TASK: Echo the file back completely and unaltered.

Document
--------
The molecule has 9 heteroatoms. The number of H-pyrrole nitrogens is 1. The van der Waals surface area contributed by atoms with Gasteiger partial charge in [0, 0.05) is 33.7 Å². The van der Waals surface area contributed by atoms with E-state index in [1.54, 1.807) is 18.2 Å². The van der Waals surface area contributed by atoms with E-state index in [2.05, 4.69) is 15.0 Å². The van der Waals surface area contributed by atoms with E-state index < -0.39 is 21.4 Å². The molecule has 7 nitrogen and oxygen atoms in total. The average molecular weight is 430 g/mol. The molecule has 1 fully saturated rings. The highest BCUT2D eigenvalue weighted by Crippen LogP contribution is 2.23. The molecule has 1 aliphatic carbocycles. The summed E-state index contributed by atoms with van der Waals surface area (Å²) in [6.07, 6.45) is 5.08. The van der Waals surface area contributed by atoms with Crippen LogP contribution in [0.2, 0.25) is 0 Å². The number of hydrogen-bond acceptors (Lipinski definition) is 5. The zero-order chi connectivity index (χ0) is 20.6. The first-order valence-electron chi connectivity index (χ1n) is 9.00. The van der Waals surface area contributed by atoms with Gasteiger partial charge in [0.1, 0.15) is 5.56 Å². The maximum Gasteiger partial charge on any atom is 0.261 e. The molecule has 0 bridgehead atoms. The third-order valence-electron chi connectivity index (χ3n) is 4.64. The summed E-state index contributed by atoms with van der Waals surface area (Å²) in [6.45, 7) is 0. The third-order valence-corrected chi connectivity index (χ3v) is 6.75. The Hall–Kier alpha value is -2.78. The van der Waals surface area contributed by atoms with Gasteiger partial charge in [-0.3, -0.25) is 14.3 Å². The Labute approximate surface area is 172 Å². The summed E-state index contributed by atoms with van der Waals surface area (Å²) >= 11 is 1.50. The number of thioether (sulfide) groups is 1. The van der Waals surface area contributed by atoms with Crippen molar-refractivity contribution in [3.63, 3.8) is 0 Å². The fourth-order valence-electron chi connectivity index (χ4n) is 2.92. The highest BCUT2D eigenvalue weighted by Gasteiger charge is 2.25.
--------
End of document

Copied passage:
The molecule has 9 heteroatoms. The number of H-pyrrole nitrogens is 1. The van der Waals surface area contributed by atoms with Gasteiger partial charge in [0, 0.05) is 33.7 Å². The van der Waals surface area contributed by atoms with E-state index in [1.54, 1.807) is 18.2 Å². The van der Waals surface area contributed by atoms with E-state index in [2.05, 4.69) is 15.0 Å². The van der Waals surface area contributed by atoms with E-state index < -0.39 is 21.4 Å². The molecule has 7 nitrogen and oxygen atoms in total. The average molecular weight is 430 g/mol. The molecule has 1 fully saturated rings. The highest BCUT2D eigenvalue weighted by Crippen LogP contribution is 2.23. The molecule has 1 aliphatic carbocycles. The summed E-state index contributed by atoms with van der Waals surface area (Å²) in [6.07, 6.45) is 5.08. The van der Waals surface area contributed by atoms with Crippen LogP contribution in [0.2, 0.25) is 0 Å². The number of hydrogen-bond acceptors (Lipinski definition) is 5. The zero-order chi connectivity index (χ0) is 20.6. The first-order valence-electron chi connectivity index (χ1n) is 9.00. The van der Waals surface area contributed by atoms with Gasteiger partial charge in [0.1, 0.15) is 5.56 Å². The maximum Gasteiger partial charge on any atom is 0.261 e. The molecule has 0 bridgehead atoms. The third-order valence-electron chi connectivity index (χ3n) is 4.64. The summed E-state index contributed by atoms with van der Waals surface area (Å²) in [6.45, 7) is 0. The third-order valence-corrected chi connectivity index (χ3v) is 6.75. The Hall–Kier alpha value is -2.78. The van der Waals surface area contributed by atoms with Gasteiger partial charge in [-0.3, -0.25) is 14.3 Å². The Labute approximate surface area is 172 Å². The summed E-state index contributed by atoms with van der Waals surface area (Å²) >= 11 is 1.50. The number of thioether (sulfide) groups is 1. The van der Waals surface area contributed by atoms with Crippen molar-refractivity contribution in [3.63, 3.8) is 0 Å². The fourth-order valence-electron chi connectivity index (χ4n) is 2.92. The highest BCUT2D eigenvalue weighted by Gasteiger charge is 2.25.